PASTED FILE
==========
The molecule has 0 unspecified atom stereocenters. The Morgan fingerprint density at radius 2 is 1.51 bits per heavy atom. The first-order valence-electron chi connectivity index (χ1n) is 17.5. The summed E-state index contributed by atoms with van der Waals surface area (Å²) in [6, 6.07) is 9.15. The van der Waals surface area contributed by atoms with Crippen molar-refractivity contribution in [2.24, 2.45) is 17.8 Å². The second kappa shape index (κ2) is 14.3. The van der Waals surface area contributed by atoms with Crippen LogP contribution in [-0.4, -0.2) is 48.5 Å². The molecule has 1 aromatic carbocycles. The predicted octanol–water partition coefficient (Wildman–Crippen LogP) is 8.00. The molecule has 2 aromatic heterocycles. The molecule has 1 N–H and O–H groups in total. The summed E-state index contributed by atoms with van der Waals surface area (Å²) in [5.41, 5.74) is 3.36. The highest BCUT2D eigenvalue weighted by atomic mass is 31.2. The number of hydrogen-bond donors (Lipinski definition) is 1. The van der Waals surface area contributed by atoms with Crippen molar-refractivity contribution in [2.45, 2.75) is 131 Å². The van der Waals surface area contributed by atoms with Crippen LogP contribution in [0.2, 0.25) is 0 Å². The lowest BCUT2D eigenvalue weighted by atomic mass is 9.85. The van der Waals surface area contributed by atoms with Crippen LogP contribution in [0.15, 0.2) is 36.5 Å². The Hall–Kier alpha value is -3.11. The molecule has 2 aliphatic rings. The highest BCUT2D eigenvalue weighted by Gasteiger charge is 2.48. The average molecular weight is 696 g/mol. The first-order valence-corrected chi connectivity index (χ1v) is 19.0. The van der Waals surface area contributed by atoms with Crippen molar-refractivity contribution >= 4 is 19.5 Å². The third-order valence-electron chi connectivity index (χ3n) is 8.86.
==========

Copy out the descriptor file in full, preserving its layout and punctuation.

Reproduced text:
The molecule has 0 unspecified atom stereocenters. The Morgan fingerprint density at radius 2 is 1.51 bits per heavy atom. The first-order valence-electron chi connectivity index (χ1n) is 17.5. The summed E-state index contributed by atoms with van der Waals surface area (Å²) in [6, 6.07) is 9.15. The van der Waals surface area contributed by atoms with Crippen molar-refractivity contribution in [2.24, 2.45) is 17.8 Å². The second kappa shape index (κ2) is 14.3. The van der Waals surface area contributed by atoms with Crippen LogP contribution in [-0.4, -0.2) is 48.5 Å². The molecule has 1 aromatic carbocycles. The predicted octanol–water partition coefficient (Wildman–Crippen LogP) is 8.00. The molecule has 2 aromatic heterocycles. The molecule has 1 N–H and O–H groups in total. The summed E-state index contributed by atoms with van der Waals surface area (Å²) in [5.41, 5.74) is 3.36. The highest BCUT2D eigenvalue weighted by atomic mass is 31.2. The number of hydrogen-bond donors (Lipinski definition) is 1. The van der Waals surface area contributed by atoms with Crippen molar-refractivity contribution in [2.45, 2.75) is 131 Å². The van der Waals surface area contributed by atoms with Crippen LogP contribution in [0.2, 0.25) is 0 Å². The lowest BCUT2D eigenvalue weighted by atomic mass is 9.85. The van der Waals surface area contributed by atoms with Crippen LogP contribution in [0.15, 0.2) is 36.5 Å². The Hall–Kier alpha value is -3.11. The molecule has 2 aliphatic rings. The highest BCUT2D eigenvalue weighted by Gasteiger charge is 2.48. The average molecular weight is 696 g/mol. The first-order valence-corrected chi connectivity index (χ1v) is 19.0. The van der Waals surface area contributed by atoms with Crippen molar-refractivity contribution >= 4 is 19.5 Å². The third-order valence-electron chi connectivity index (χ3n) is 8.86.